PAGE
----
Should I be charged with a felony, I know that as an American I am presumed innocent. This presumption of innocence means I will remain in possession of my God-given liberty until a jury of my peers finds me guilty, and a judge determines that I shall forfeit an element of my liberty, my freedom to move about in society as I please.
In a larger sense encompassing the presumption of innocence, there is the presumption of liberty. Liberty comprises all of the enumerated, unenumerated as well as implied rights and privileges of our Constitution. Until I prove myself unfit for them, I retain them all.
This umbrella presumption of liberty is the first line of defense for every individual who steps into a courtroom.
Yet what of the larger picture when the liberty of hundreds of millions is at stake? Where is the presumption of liberty, for instance, when government denies an element of liberty to millions by its command to purchase a private product under Obamacare? When such laws are challenged, federal courts unfortunately assume the law or regulation in question is constitutional. According to what scotus calls the “presumption of constitutionality,” congressional legislation and administrative rules will be upheld if any “rational basis” for their passage can be imagined, unless they violate a “fundamental” right—and liberty has not been deemed by the Court to be a fundamental right!*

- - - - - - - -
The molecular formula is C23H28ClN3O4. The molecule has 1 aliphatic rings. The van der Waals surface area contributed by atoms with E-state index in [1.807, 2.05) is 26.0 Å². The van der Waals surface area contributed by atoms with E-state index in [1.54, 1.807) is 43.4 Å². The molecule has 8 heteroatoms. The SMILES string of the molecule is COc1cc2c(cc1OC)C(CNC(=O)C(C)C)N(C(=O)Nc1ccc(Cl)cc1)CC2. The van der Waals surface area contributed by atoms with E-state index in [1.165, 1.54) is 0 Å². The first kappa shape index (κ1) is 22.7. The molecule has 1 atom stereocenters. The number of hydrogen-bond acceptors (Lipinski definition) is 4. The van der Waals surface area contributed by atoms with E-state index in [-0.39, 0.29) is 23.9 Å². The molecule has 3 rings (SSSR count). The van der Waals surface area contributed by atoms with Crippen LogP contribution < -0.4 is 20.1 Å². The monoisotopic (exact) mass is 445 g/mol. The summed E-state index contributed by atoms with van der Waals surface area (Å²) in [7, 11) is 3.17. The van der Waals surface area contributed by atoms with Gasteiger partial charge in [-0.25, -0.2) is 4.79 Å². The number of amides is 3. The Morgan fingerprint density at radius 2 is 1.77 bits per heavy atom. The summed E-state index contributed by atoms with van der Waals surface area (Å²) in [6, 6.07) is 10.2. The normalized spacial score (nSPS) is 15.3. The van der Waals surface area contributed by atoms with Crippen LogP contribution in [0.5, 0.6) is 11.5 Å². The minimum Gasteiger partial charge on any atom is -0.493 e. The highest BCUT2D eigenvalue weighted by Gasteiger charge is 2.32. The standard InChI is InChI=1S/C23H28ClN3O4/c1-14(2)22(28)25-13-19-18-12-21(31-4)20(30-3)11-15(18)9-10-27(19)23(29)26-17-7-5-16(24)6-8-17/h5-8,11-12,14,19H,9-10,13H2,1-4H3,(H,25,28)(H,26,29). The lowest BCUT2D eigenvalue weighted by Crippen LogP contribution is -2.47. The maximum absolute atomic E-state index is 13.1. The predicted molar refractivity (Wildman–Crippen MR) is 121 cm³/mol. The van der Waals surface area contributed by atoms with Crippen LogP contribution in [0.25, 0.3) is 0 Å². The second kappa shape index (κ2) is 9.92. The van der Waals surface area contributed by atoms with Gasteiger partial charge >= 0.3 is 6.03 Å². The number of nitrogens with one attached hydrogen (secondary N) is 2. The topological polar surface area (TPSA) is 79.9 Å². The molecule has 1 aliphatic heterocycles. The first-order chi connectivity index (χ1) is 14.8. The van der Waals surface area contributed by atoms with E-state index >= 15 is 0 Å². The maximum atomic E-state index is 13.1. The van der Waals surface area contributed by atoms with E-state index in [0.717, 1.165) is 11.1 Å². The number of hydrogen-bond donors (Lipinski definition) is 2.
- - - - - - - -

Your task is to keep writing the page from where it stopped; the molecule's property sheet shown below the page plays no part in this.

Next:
As opposed to the trial of an individual who stands to possibly lose an element of his liberty, courts assume government can deprive by law, an element of liberty from hundreds of millions without proof of guilt at all. When appropriate, the denial of liberty is suited for individual punishment; it is anathema as public policy.
An actual presumption of liberty across the spectrum of all cases and disputes in which liberty is at risk, whether for an individual or for us all, would uniformly place the burden of proof where it belongs, on the government. In the case of Obamacare, a presumption of liberty would have forced government to prove why we should be deprived of the liberty to forego health insurance. By what mass offense can we all be possibly unfit to exercise the liberty not to purchase Obamacare?
Our government was designed to implement the Declaration of Independence. It exists to secure our unalienable rights. A judiciary dedicated to this concept would demand the government establish why its statute or regulation should be allowed to negate the unenumerated rights protection of the Ninth Amendment to many millions.
Congress could implement this change through its Article III “exceptions and regulations” authority over the federal courts’ appellate jurisdiction.
Of course, congress has proved itself quite incapable of doing its duty. It is therefore up to us, the sovereign people to do our duty to secure liberty under a free government of our design.
* Barnett, R. E. (1993). The Rights Retained by the People: The History and Meaning of the Ninth Amenment Volume II. Fairfax, VA: George Mason University Press.